Duty has become a dirty word. Dogs "do their duty" on the lawn and it's our "duty" to clean it up. Duty is another word for being on the job, ready and able to do whatever is asked. Looking at the working world in which I live, duty is what propels me out the door to a place I don't always want to be, doing things I don't really enjoy but doing it anyway because it is expected of me (and it provides a paycheck). I look at the working world so different from the one in which I served my early working life, places where you were expected to be at your desk or station at specified times, doing specified tasks and not reading a novel, writing letters or notes to your mother, best friend or partner, taking or making personal calls, or just staring into space. If there was no immediate task to do, you were to find one, and find it fast. Look busy, even if you had to fudge just a tiny bit to make it appear that you actually were busy. We felt fortunate to have jobs, not that we were entitled to them. I imagine HM has the same ethic -- she has a job, a very circumscribed job, and even when she is off public duty, she is still busy and not just sitting around eating bonbons, watching television or polishing her nails. She may be Queen, but her schedules and daily routines are usually set by others who manage her events, appointments and life in general. Still, she represents an ethic that seems to be missing in a lot of areas and among a lot of workers today. She shows up, does her job conscientiously and thoroughly, enjoys it as much as she can while ensuring that others enjoy it even more than perhaps she does, and then goes on to the next thing. Even at 86, that sense of duty reflects the statement made when she was a young woman of 21, "I declare before you all that my whole life be it long or short shall be devoted to your service and the service of our great imperial family to which we all belong." She hasn't always had the total support of her people, grumbling about her allowances, the palaces and lifestyle, the state of her family's marital woes and indiscretions, over the years she has carried on, done her duty to the best of her ability and earned the support for which she asked in that same statement, not only in her own country but around the world. This weekend, in England and around the world, the people have shown their appreciation of that sense of duty.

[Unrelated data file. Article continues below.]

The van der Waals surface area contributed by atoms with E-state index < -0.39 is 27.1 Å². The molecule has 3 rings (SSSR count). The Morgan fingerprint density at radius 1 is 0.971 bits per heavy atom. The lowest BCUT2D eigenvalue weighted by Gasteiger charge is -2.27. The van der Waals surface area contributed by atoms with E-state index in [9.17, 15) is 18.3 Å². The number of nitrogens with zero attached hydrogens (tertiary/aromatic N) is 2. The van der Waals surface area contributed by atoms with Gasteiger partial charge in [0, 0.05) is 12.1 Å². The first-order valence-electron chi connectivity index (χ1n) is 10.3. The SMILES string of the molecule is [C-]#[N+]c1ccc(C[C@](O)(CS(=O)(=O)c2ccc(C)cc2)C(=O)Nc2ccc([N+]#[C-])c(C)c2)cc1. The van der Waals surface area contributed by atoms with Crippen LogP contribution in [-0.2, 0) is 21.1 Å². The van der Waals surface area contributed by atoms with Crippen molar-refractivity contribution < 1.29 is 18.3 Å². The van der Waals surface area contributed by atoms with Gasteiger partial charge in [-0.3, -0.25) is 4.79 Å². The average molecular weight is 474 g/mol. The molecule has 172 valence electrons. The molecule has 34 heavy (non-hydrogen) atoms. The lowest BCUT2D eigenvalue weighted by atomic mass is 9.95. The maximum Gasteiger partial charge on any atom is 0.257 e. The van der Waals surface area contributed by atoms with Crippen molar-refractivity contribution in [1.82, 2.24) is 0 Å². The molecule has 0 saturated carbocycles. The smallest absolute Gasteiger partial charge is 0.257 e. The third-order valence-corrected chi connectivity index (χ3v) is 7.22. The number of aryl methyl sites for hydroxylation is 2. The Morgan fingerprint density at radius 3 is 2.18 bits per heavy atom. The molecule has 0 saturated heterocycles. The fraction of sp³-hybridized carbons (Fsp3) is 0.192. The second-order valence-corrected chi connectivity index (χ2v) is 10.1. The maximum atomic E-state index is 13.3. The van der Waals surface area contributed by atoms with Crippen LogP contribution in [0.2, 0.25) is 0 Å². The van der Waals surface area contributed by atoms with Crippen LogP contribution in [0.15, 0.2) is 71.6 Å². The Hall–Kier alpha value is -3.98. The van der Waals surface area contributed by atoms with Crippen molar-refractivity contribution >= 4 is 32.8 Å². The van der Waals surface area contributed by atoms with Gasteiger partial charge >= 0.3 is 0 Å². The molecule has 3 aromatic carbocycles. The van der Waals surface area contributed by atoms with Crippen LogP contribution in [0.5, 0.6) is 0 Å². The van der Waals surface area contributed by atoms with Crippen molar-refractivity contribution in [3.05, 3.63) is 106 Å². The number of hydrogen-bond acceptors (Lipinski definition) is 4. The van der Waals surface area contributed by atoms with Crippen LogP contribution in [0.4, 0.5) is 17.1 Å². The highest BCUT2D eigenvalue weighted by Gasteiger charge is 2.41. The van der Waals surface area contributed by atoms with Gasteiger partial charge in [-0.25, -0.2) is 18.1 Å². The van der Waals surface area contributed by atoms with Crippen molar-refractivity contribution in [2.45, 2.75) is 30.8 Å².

I'm more an anglophile than I ever was. I don't cry easily but my eyes do get misty when I hear "Land of Hope and Glory" or "Jerusalem," and most of all when I hear a tune familiar to me as a patriotic song about the country but which, in the rest of the world, is pretty recognizable as a national anthem that prays God's blessing on a singular, dedicated, dutiful lady upon whose shoulders, constitutional monarchy or no, rests a lot of weight. Her head is unbowed, her back unbent, her bearing regal yet somehow and at the same time resembling a much-loved grandmother. We see her public persona, only guess at her private one, but we recognize her particular and very special gifts, her deep and evident faith, and the humanity she shares with every one of us, high-born or low. I also wonder what she thinks and feels every time she hears that national anthem. God's reaction to her is, I have absolutely no doubt, summed up in Jesus' words from Matthew, "Well done, thou good and faithful servant."
It is her sense of duty, however, that inspires me to get on with things I might not want to do but must do anyway. I just wish I could do it one tenth as gracefully, in every sense of that word, as she does. Looking to her example gives me the impetus to try, anyway. For that, I thank her most sincerely.
God save the Queen! Amen!